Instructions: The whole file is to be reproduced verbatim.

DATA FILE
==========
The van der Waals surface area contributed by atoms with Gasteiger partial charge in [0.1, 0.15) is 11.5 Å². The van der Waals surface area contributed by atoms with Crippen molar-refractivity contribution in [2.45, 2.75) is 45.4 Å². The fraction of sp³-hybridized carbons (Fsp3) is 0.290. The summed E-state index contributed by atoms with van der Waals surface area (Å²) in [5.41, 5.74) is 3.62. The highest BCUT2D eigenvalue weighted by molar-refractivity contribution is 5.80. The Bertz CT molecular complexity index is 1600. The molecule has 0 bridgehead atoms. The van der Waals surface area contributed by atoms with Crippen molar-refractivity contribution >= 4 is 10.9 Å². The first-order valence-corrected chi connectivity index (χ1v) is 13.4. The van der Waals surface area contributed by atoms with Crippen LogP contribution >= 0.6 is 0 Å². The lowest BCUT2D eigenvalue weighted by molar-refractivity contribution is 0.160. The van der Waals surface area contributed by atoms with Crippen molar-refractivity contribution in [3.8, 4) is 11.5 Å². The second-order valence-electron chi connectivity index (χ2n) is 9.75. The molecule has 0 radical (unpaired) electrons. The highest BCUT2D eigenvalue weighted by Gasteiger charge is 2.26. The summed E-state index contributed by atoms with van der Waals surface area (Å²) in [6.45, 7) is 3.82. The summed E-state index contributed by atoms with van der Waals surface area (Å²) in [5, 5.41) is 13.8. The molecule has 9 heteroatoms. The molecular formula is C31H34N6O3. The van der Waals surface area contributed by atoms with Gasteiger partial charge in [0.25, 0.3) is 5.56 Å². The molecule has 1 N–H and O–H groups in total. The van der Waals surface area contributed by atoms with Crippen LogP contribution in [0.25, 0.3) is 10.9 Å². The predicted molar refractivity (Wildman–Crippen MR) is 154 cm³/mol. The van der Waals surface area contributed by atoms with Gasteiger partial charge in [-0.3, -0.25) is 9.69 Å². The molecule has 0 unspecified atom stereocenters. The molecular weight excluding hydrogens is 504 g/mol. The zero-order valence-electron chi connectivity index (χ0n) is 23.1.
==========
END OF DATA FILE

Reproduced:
The van der Waals surface area contributed by atoms with Gasteiger partial charge in [0.1, 0.15) is 11.5 Å². The van der Waals surface area contributed by atoms with Crippen molar-refractivity contribution in [2.45, 2.75) is 45.4 Å². The fraction of sp³-hybridized carbons (Fsp3) is 0.290. The summed E-state index contributed by atoms with van der Waals surface area (Å²) in [5.41, 5.74) is 3.62. The highest BCUT2D eigenvalue weighted by molar-refractivity contribution is 5.80. The Bertz CT molecular complexity index is 1600. The molecule has 0 bridgehead atoms. The van der Waals surface area contributed by atoms with Crippen molar-refractivity contribution >= 4 is 10.9 Å². The first-order valence-corrected chi connectivity index (χ1v) is 13.4. The van der Waals surface area contributed by atoms with Crippen LogP contribution >= 0.6 is 0 Å². The lowest BCUT2D eigenvalue weighted by molar-refractivity contribution is 0.160. The van der Waals surface area contributed by atoms with Crippen molar-refractivity contribution in [3.8, 4) is 11.5 Å². The second-order valence-electron chi connectivity index (χ2n) is 9.75. The molecule has 0 radical (unpaired) electrons. The highest BCUT2D eigenvalue weighted by Gasteiger charge is 2.26. The summed E-state index contributed by atoms with van der Waals surface area (Å²) in [6.45, 7) is 3.82. The summed E-state index contributed by atoms with van der Waals surface area (Å²) in [5, 5.41) is 13.8. The molecule has 9 heteroatoms. The molecular formula is C31H34N6O3. The van der Waals surface area contributed by atoms with Gasteiger partial charge in [0.25, 0.3) is 5.56 Å². The molecule has 1 N–H and O–H groups in total. The van der Waals surface area contributed by atoms with Crippen LogP contribution in [0.25, 0.3) is 10.9 Å². The predicted molar refractivity (Wildman–Crippen MR) is 154 cm³/mol. The van der Waals surface area contributed by atoms with Gasteiger partial charge in [-0.3, -0.25) is 9.69 Å². The molecule has 0 unspecified atom stereocenters. The molecular weight excluding hydrogens is 504 g/mol. The zero-order valence-electron chi connectivity index (χ0n) is 23.1.